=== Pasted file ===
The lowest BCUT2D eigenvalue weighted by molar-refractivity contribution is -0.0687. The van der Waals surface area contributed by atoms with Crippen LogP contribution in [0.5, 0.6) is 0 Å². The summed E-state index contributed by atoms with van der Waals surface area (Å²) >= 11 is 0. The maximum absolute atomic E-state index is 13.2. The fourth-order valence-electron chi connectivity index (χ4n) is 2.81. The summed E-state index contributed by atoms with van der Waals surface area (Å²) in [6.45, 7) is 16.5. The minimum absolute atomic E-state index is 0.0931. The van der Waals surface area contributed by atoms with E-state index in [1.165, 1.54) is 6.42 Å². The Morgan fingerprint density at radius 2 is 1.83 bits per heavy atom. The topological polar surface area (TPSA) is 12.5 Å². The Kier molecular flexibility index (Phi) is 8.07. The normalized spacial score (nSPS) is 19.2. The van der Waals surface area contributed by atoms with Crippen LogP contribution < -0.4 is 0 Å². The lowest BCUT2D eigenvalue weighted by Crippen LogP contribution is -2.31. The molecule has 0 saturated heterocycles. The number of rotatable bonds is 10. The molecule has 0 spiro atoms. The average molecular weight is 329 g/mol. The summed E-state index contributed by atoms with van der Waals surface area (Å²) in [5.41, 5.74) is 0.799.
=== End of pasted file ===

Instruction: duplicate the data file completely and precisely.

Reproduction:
The lowest BCUT2D eigenvalue weighted by molar-refractivity contribution is -0.0687. The van der Waals surface area contributed by atoms with Crippen LogP contribution in [0.5, 0.6) is 0 Å². The summed E-state index contributed by atoms with van der Waals surface area (Å²) >= 11 is 0. The maximum absolute atomic E-state index is 13.2. The fourth-order valence-electron chi connectivity index (χ4n) is 2.81. The summed E-state index contributed by atoms with van der Waals surface area (Å²) in [6.45, 7) is 16.5. The minimum absolute atomic E-state index is 0.0931. The van der Waals surface area contributed by atoms with E-state index in [1.165, 1.54) is 6.42 Å². The Morgan fingerprint density at radius 2 is 1.83 bits per heavy atom. The topological polar surface area (TPSA) is 12.5 Å². The Kier molecular flexibility index (Phi) is 8.07. The normalized spacial score (nSPS) is 19.2. The van der Waals surface area contributed by atoms with Crippen LogP contribution < -0.4 is 0 Å². The lowest BCUT2D eigenvalue weighted by Crippen LogP contribution is -2.31. The molecule has 0 saturated heterocycles. The number of rotatable bonds is 10. The molecule has 0 spiro atoms. The average molecular weight is 329 g/mol. The summed E-state index contributed by atoms with van der Waals surface area (Å²) in [5.41, 5.74) is 0.799.